FILM / Critical round-up

Click to follow
The Independent Culture

'This movie has everything. Comedy, drama, air crash, lovable superstar, script by David (Unforgiven) Peoples, and the wonderful Geena Davis as a survivor-newsreporter who sleuths after the 'accidental hero'. Yet we keep thinking, 'When is it going to start?' ' Nigel Andrews, Financial Times

'For all its obvious attractions, Accidental Hero never comes to heel. Hoffman himself plays a key part in the film's disarray. As Bernie LaPlante . . . he speaks lines in a Brando-esque mumble, the mouth scarcely open: audiences need to keep their ears cocked to understand what he says. He grimaces constantly. His left shoulder slopes as he shuffles along. But the end result of Hoffman's earnest tricks is a character far more unsavoury than comic, and something of a bore to boot.' Geoff Brown, Times

'Certainly a more intriguing prospect than most on the rounds at the moment and, though flawed, by no means a failure. Basically, it tells a good story rather well, and its mixture of Capra-like sentiments, and horror at what instant fame can do to those unprepared for the experience, has at least a modicum of pertinence.' Derek Malcolm, Guardian


'. . . a large, squishy, self-important object masquerading as a movie. The star is Madonna, whose screen career continues to take two steps backward for every one step forward.' Nigel Andrews, FT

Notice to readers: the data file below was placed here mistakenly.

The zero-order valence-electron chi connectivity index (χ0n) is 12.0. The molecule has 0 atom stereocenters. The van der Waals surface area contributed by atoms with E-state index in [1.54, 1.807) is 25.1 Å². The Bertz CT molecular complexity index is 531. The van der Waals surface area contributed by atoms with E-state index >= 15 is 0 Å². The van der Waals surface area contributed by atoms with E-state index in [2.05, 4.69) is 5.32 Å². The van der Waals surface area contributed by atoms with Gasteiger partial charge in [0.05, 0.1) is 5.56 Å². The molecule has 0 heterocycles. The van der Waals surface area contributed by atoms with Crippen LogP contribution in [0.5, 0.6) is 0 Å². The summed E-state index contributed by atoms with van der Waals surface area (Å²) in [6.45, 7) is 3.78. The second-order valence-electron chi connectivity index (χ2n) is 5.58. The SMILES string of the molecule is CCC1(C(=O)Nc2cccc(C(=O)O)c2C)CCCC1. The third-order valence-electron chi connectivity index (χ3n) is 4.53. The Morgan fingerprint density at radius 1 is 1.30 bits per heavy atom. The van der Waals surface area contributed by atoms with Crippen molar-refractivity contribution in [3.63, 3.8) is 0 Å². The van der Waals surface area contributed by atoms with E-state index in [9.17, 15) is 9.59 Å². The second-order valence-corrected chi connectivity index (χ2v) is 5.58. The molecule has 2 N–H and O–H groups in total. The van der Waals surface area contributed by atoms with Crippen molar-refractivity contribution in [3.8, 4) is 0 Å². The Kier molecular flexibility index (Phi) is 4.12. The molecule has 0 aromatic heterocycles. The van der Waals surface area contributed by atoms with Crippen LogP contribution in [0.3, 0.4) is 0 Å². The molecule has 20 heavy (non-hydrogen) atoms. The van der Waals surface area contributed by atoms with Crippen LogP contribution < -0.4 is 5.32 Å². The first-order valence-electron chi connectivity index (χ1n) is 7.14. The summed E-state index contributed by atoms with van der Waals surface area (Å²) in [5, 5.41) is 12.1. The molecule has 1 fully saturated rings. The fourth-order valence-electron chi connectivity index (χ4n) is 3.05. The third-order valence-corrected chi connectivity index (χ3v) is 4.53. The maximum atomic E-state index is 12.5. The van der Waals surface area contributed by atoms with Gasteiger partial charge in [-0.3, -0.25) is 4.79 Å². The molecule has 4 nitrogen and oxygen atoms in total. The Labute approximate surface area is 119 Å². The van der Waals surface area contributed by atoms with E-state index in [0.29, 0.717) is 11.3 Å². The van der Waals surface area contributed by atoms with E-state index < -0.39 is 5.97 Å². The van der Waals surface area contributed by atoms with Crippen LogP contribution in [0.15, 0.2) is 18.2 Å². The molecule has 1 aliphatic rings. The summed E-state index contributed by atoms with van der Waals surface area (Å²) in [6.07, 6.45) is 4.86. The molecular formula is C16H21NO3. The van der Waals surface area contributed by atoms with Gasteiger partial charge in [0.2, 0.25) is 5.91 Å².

'Slick, sleazy tosh: a failed attempt to package the same sexual thrills that made such a reprehensible hit of Basic Instinct.' Geoff Brown, Times

'The film's less awful than it's supposed to be, though it hasn't a very good script . . . As for the sex, well, I've seen better.' Derek Malcolm, Guardian


'Richard Stanley, the young South African director hailed in some quarters after the pyrotechnical Hardware, continues to prove his talent with Dust Devil. But I can't say he builds on it much with this weird and slightly incoherent tale of a hitch-hiking serial killer on the loose in Namibia, collecting fingers and souls in an effort to return to another world beyond this one.' Derek Malcolm, Guardian

'. . . a pretentious mish-mash best left for indulgent late-night audiences to enjoy. Stanley . . . has an exuberant but magpie mind: this tiresome successor to the futuristic Hardware filches generously from Sergio Leone's spaghetti westerns and the horror romps of Dario Argento.' Geoff Brown, Times